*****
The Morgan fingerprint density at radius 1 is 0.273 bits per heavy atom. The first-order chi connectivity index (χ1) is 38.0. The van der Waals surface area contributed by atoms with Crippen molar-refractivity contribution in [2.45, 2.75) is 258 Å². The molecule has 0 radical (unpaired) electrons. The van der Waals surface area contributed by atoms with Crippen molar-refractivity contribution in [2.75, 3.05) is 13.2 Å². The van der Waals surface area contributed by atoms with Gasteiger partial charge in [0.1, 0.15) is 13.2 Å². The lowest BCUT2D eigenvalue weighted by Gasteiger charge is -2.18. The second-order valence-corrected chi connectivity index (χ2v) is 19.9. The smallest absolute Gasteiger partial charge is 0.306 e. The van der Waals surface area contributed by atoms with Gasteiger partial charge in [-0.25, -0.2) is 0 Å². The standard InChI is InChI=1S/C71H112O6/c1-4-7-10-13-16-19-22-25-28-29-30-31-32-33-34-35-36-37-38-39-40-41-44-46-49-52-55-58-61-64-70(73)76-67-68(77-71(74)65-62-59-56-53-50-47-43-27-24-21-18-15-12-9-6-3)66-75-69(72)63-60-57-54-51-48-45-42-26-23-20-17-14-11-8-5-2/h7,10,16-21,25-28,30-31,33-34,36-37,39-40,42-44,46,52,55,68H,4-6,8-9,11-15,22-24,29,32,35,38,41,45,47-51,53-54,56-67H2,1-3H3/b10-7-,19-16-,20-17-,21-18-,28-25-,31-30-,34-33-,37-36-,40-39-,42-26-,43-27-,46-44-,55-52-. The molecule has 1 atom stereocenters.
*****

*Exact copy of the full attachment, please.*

The Morgan fingerprint density at radius 1 is 0.273 bits per heavy atom. The first-order chi connectivity index (χ1) is 38.0. The van der Waals surface area contributed by atoms with Crippen molar-refractivity contribution in [2.45, 2.75) is 258 Å². The molecule has 0 radical (unpaired) electrons. The van der Waals surface area contributed by atoms with Crippen molar-refractivity contribution in [2.75, 3.05) is 13.2 Å². The van der Waals surface area contributed by atoms with Gasteiger partial charge in [0.1, 0.15) is 13.2 Å². The lowest BCUT2D eigenvalue weighted by Gasteiger charge is -2.18. The second-order valence-corrected chi connectivity index (χ2v) is 19.9. The smallest absolute Gasteiger partial charge is 0.306 e. The van der Waals surface area contributed by atoms with Gasteiger partial charge in [-0.25, -0.2) is 0 Å². The standard InChI is InChI=1S/C71H112O6/c1-4-7-10-13-16-19-22-25-28-29-30-31-32-33-34-35-36-37-38-39-40-41-44-46-49-52-55-58-61-64-70(73)76-67-68(77-71(74)65-62-59-56-53-50-47-43-27-24-21-18-15-12-9-6-3)66-75-69(72)63-60-57-54-51-48-45-42-26-23-20-17-14-11-8-5-2/h7,10,16-21,25-28,30-31,33-34,36-37,39-40,42-44,46,52,55,68H,4-6,8-9,11-15,22-24,29,32,35,38,41,45,47-51,53-54,56-67H2,1-3H3/b10-7-,19-16-,20-17-,21-18-,28-25-,31-30-,34-33-,37-36-,40-39-,42-26-,43-27-,46-44-,55-52-. The molecule has 1 atom stereocenters.